Re: Prefer-Push, a HTTP extension.

On 11/23/18 1:12 AM, Mark Nottingham wrote:
> Hi Evert,
> Just some personal thoughts. 
> Although folks are generally not as optimistic about Push as they used to be, I think there's still some appetite for considering it for non-browsing use cases; as such, this is potentially interesting.
> However, it's not clear at all how it'd work to me. Push is effectively hop-by-hop; intermediaries need to make a decision to send it, and that decision needs to be informed. How will a generic intermediary (like a CDN) know what link relations like "item" and "author" are, and how to apply them to a particular connection? 
> It's likely that a server (whether an intermediary or an origin) is going to have many, many potential representations of these types to send, so it'll need to have knowledge of the format to be able to get those links out and push the appropriate responses. That doesn't seem generic -- unless you require all of the potentially pushable links to appear in Link headers (which doesn't seem like it would scale very well).

I potentially see this used in 2 ways:

* Through link headers
* By sending links in response bodies, such as HTML, HAL and ATOM.

The draft, as it's written it is agnostic about where the links appear.

The origin server will generally know which resources to send based on
these links, and link-relationships appearing in Prefer-Push would only
apply to links for which the context uri is the request uri.

In the case of Link headers, intermediaries could cache which links were
available and push optimistically. I agree though if links are in the
body, it's unlikely proxies will parse and push those. I think that's OK.

I'm not entirely sure about the potential scale concern. Is the concern
mainly about the appearance of many Link headers? Intuitively this makes
sense to me. However, for links appearing in response bodies; usually
they are already exist there so we're not really sending any additional

> Pushing *all* of the resources -- or even a significant subset -- is likely to cause performance problems of its own, as there will be contention with any other requests made for bandwidth. This is one of the big things we've learned about push in the browsing use case, and I suspect it applies here as well.

I think one of the use-cases we need to test is for example, a JSON
collection that contains "n" items. Each is represented as a resource,
and linked to the collection with an "item" link relationship.

In the past each resource may have been 'embedded' in the response body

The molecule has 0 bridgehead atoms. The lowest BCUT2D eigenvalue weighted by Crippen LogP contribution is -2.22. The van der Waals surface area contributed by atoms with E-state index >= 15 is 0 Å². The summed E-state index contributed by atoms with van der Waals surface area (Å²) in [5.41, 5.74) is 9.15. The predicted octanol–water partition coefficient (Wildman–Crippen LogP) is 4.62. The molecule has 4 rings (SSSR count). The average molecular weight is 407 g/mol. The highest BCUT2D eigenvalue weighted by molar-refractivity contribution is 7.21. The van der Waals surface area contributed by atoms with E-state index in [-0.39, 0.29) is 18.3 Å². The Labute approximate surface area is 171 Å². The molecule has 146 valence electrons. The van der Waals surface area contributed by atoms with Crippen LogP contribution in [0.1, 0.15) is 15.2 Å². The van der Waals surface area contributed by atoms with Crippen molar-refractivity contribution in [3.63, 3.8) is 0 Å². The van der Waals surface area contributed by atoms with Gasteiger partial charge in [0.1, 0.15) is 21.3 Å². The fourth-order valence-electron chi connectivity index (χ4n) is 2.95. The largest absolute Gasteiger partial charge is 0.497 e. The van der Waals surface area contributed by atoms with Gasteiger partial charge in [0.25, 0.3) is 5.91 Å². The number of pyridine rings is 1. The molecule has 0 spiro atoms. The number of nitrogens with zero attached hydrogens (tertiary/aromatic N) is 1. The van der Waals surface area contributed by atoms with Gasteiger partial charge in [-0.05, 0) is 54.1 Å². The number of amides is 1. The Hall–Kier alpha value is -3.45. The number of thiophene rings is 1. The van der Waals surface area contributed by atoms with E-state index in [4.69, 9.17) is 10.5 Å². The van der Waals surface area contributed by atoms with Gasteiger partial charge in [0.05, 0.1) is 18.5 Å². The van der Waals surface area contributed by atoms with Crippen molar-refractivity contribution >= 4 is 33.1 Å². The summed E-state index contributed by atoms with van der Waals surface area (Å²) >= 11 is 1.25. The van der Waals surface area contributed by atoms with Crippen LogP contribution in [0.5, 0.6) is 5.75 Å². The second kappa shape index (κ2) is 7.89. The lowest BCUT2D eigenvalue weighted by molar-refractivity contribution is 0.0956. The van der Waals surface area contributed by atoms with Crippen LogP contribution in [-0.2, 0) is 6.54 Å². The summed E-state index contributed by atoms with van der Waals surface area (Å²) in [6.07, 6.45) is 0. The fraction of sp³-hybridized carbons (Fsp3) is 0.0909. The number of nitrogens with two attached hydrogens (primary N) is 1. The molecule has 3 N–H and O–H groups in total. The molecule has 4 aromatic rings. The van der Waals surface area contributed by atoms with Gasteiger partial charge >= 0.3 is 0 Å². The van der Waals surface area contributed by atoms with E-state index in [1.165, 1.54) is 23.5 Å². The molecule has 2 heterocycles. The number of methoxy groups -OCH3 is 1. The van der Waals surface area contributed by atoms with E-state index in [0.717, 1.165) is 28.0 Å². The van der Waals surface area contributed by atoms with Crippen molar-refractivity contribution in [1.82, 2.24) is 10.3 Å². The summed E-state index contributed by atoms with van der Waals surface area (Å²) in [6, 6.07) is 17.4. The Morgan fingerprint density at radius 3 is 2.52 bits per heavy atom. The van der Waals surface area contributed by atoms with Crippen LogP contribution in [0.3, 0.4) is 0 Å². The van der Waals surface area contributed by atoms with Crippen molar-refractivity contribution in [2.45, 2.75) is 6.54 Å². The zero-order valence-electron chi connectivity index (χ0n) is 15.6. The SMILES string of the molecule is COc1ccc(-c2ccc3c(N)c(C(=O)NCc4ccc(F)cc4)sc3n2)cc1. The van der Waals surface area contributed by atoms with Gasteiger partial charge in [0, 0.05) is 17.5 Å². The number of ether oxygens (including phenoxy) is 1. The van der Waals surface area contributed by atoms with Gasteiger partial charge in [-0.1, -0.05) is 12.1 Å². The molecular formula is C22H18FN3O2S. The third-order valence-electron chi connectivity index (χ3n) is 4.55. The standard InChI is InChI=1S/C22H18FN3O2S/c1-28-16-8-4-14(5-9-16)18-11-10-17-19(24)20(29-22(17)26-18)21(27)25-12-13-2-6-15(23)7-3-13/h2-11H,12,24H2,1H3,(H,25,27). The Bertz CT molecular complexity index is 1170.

of the collection resource, but now we're pushing them. We'll need to
benchmark to find out for what value of "n" this starts breaking.

Frankly, I have no idea even what order of magnitude "n" is in. My hope
is that once we know, we can determine a few best practices for this
feature. It's still possible that we'll find that it's just not possible
to get reasonable performance out of this, but we intend to find out.

Anyway, I'm still curious to learn a bit more about the performance
problems about doing many pushes. Is there mainly an issue with having
too many parallel H2 streams? Could it be solved by limiting the number
of parallel pushes?

If this has to do with the number of streams, I image the issue also
exist with having an similar number of parallel GET requests. But maybe
there's something specific to Push.


> Cheers,
>> On 19 Nov 2018, at 3:27 pm, Evert Pot <> wrote:
>> Hi everyone,
>> We're a group of people collaborating on a HTTP extension. We would like
>> to introduce a new header that a HTTP client can use to indicate what
>> resources they would like to have pushed, based on a link relationship.
>> This might look something like the following request header:
>> GET /articles
>> Prefer-Push: item, author
>> or
>> GET /articles
>> Prefer: push="item, author"
>> We see this feature being especially useful for hypermedia-style APIs.
>> Many of these types of APIs have some feature to embed resources in
>> other resources in a way that is ignored by HTTP caches.
>> The work-in-progress draft can be read here:
>> <>
>> My questions:
>> 1. Would this group be interested in adopting this draft and bringing
>>   through the standards process?
>> 2. We're having some discussions around which HTTP Header is more
>>   appropriate. I'm curious if anyone here has any thoughts on that. The
>>   main drawback is using "Prefer" is that it requires parsing a nested
>>   format, but it might be more semantically appropriate for HTTP.
>> 3. Our group is mostly divided on one issue: whether this header should
>>   allow a client to request pushes of arbitrary depth. The cost would
>>   be increased complexity (thus a higher barrier to entry). I'm curious
>>   if anyone here has any insights that would help us make this
>>   decision.
>> Arbitrary-depth example with a custom format:
>>  Prefer-Push: item(author, ""), icon
>> Example with S-expression syntax:
>>  Prefer: push="(item(author \"\") icon)"
>> In each of the above cases the client request the server push:
>> 1. The resource(s) behind the item link-relationship
>>   a. The resources(s) behind the author relationship (via the "item"
>>      link-relationship).
>>   b. The resource(s) behind the "" (via
>>      the "item" link)
>> 2. The resource(s) behind the icon relationship
>> Unfortunately structured-headers doesn't support data-structures of
>> arbitrary depth, so if we want arbitrary-depth pushes, we would need to
>> pick a different format. Very open to suggestions here too.
>> We intend to have several working implementations of this. For those
>> interested in discussing, most of our discussion  is happening on a
>> slack instance ( channel: #push-please).
>> Evert et al.
> --
> Mark Nottingham

Received on Friday, 23 November 2018 22:11:50 UTC